Sep 062013

By Nick Worth
Arizona Governor Jan Brewer and a delegation of government officials recently returned from a weeklong trip to India, where she spent time talking up the potash mining potential in the state.
Brewer was unavailable for comment, but according to the governor’s website page on the visit, “The purpose of the trade mission was to promote Arizona’s increasingly competitive business climate, expand investment opportunities and foster a long-term relationship with an emerging and valued trading partner,” Brewer said. “The intent of this mission is to make the case for doing business in the Grand Canyon State.”
While in India, Brewer had talks with business leaders and Indian governmental officials. Among the topics were the solar manufacturing industry, aerospace industry, high tech companies, tourism and potash.
Brewer said she met with people who had the financial ability to invest in Arizona businesses, which would provide more jobs in the state.
India is recognized as the world’s second astest growing economy and is the most rapidly growing market for United States exporters. At present, it is a Top-25 trading partner to Arizona, with more than $81 million in exports in 2012.
Brewer said she recognizes the important potential that exists to increase Indian investment in our state.
“To remain competitive and ensure Arizona’s economic vitality, we must forge and secure strong partnerships beyond Arizona and the United States,” said the governor. “In an increasingly booming global market, India is a key country in which to court international investment. Several states have recently begun to avidly pursue relations with India–I’m thrilled Arizona is on the leading edge of that venture.”
Brewer is not the only one pleased with the delegation’s efforts.
“We’re pleased that the governor is reaching out to international markets,” said Ken Bond, head of corporate development for Passport Potash, which is working to develop a mine in the Holbrook Basin. “It helps to generate exposure and awareness of what the state of Arizona can provide, particularly with potash.”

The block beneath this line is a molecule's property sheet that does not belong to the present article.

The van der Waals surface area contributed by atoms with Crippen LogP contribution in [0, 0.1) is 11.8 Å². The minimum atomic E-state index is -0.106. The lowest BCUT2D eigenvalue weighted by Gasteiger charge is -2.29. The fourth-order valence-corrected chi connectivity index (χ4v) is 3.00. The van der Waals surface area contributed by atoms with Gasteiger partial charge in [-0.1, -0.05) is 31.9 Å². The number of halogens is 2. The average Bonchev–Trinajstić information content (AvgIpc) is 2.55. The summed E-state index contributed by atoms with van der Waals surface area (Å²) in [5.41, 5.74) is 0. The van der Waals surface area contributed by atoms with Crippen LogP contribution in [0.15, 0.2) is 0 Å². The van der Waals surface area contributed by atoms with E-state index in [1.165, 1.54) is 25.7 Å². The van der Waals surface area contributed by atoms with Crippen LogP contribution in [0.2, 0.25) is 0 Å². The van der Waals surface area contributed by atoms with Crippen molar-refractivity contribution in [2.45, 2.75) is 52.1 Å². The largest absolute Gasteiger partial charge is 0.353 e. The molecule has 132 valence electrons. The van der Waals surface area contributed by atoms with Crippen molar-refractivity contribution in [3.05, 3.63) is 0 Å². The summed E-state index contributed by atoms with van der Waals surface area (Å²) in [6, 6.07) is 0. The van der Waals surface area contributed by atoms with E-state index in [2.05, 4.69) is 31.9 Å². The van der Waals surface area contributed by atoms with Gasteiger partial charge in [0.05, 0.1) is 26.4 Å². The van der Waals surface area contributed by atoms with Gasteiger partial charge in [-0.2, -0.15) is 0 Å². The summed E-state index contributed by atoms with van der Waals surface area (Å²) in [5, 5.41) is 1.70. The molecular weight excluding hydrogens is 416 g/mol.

Bond said having the governor expressing support for the mining operation is invaluable.
“As we go and talk with companies and state-owned entities in various countries around the world, one of the major things they consider is the mining climate, as far as political jurisdictions,” Bond said. “The governor reaching out and being proactive and indicating a willingness and desire to work with other countries removes one of the major uncertainties.”
Bond noted that even though a country may have a great resource, if the political environment is not right, it will not work.
“Companies willing to invest hundreds of millions of dollars want some assurances,” Bond said. “I think it’s beneficial for the whole state.”
He added “We’ve been cultivating relationships with a number of entities in India for several years. We’re very happy she discussed potash while she was there.”
Sandra Watson, president and CEO of the Arizona Commerce Authority, remarked on the web page that trade between Arizona and India has been on the rise.
“With exports from Arizona to India recently up 78 percent, India represents an emerging market and area of significant opportunity,” said Watson.
“Arizona deeply values its relationship with India, and recognizes the potential for meaningful and mutual business investment,” said Brewer.